The Transport Systems Catapult is highlighting the need for what it calls “a shared vision across the UK transport sector” in a new Technology Strategy for Intelligent Mobility.
It’s warning that the UK could fail to capture a big enough share of a potential £900bn global Intelligent Mobility market, if its response to radical developments in the transport sector is slow and uncoordinated.
According to the TSC, the shift from traditional transport models to Intelligent Mobility is being driven by the digital revolution. It is expected that market spend will move away from traditional transport to service models akin to mobile phone contracts.
In the new Technology Strategy, the TSC has suggested eight Intelligent Mobility goals (listed below) which provide focal points for innovation and investment and have also identified market sectors where the UK is best able to compete globally. The TSC says it will work with partners in the Intelligent Mobility community to develop what it calls a series of unique assets, collectively labelled the “IM Integrated Test Environment”, which address areas where the UK needs to develop capability. The TSC adds that it hopes that this will facilitate a more coordinated industry approach towards competing in the changing global transport industry.
Chief Executive Officer, Steve Yianni commented, “The UK is well placed to take advantage of recent advancements in technology and service models. With a shared vision, we can positively impact the UK economy by driving transport innovation and boosting business competitiveness in this shifting transport industry landscape. We need to embrace change, collaborate and focus our investment towards areas where the UK has the best chance of capturing a significant share of the global market.
The Technology Strategy for Intelligent Mobility is the first step towards achieving this. We are now calling on businesses, academia and government to contribute towards developing a collaborative roadmap which can draw the industry together under a common approach.”
Chief Technical Officer, Paul Zanelli added, “Transport in 2030 will look very different than it does today. Intelligent Mobility represents a radical overhaul of the entire transport market, driven by technical advancements such as wireless communications, smart devices, open data, the Internet of Things and artificial intelligence. To create a people-centred, smart, sustainable and safe travel system from these developments, the UK transport industry needs to prepare for the opportunities ahead and aspire to be at the forefront of innovation. The Technology Strategy for Intelligent Mobility will help create an environment that will make the UK a world leader in transport systems innovation.”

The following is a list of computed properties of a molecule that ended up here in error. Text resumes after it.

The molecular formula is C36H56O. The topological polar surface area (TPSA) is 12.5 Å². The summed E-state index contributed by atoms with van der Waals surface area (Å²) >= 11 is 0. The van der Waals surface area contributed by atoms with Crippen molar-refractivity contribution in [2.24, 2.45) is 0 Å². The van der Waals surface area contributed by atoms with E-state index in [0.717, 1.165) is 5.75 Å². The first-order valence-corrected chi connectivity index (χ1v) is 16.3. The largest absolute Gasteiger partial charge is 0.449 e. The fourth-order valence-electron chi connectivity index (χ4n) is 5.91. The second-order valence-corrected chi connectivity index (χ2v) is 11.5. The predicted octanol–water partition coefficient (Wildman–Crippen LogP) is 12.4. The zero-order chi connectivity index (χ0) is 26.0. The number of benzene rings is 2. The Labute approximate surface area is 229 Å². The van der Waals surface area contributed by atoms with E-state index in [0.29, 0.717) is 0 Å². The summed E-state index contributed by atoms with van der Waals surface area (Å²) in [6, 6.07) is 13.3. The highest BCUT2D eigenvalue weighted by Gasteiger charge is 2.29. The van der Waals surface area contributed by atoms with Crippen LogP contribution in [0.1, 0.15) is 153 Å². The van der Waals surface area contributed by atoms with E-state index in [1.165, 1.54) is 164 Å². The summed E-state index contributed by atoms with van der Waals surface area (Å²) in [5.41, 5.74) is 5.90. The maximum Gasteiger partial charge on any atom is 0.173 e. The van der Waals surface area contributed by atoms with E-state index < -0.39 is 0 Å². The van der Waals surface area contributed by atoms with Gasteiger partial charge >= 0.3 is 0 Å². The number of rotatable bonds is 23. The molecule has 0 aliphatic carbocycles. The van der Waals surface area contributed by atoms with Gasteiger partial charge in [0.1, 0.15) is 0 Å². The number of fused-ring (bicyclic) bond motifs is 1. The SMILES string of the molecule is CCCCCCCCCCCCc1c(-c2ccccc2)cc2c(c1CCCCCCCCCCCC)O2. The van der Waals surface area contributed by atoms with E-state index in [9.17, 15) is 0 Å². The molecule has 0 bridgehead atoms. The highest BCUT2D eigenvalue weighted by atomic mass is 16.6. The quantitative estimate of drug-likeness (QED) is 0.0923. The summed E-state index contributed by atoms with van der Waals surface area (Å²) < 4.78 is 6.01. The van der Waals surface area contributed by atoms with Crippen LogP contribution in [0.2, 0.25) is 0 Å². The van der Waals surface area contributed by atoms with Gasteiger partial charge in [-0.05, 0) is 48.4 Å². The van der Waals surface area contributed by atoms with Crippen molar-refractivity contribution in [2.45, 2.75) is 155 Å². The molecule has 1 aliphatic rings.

The TSC has created an online repository of data, information and research to support the Technology Strategy for Intelligent Mobility (TSCtechstrategy.co.uk) and is inviting industry, academia and government to collaborate on its development.
It says its eight IM goals are:
- Make travelling an end-to-end user-centric experience
- Make our transport system more sustainable and reduce its environmental impact
- Save many lives
- Generate billions when moving people and goods
- Make our transport systems more resilient
- Make our transport assets more productive
- Improve accessibility for all segments of society
- Make transportation of people and goods quicker
It adds that the market segments where the UK should focus its efforts include:
- Intermodal smart ticketing
- Safety and cyber security
- Internet of Things asset management
- Monitoring and management systems
- Data management and analysis
- Data collection and communication platforms
- Autonomous vehicles
It says the IM Integrated Test Environment will comprise:
- IM information platform
- Centre for human-centric design
- Modelling and visualisation platform
- Centre for operational trials and evaluation
- Centre for critical software systems development
- IM accelerator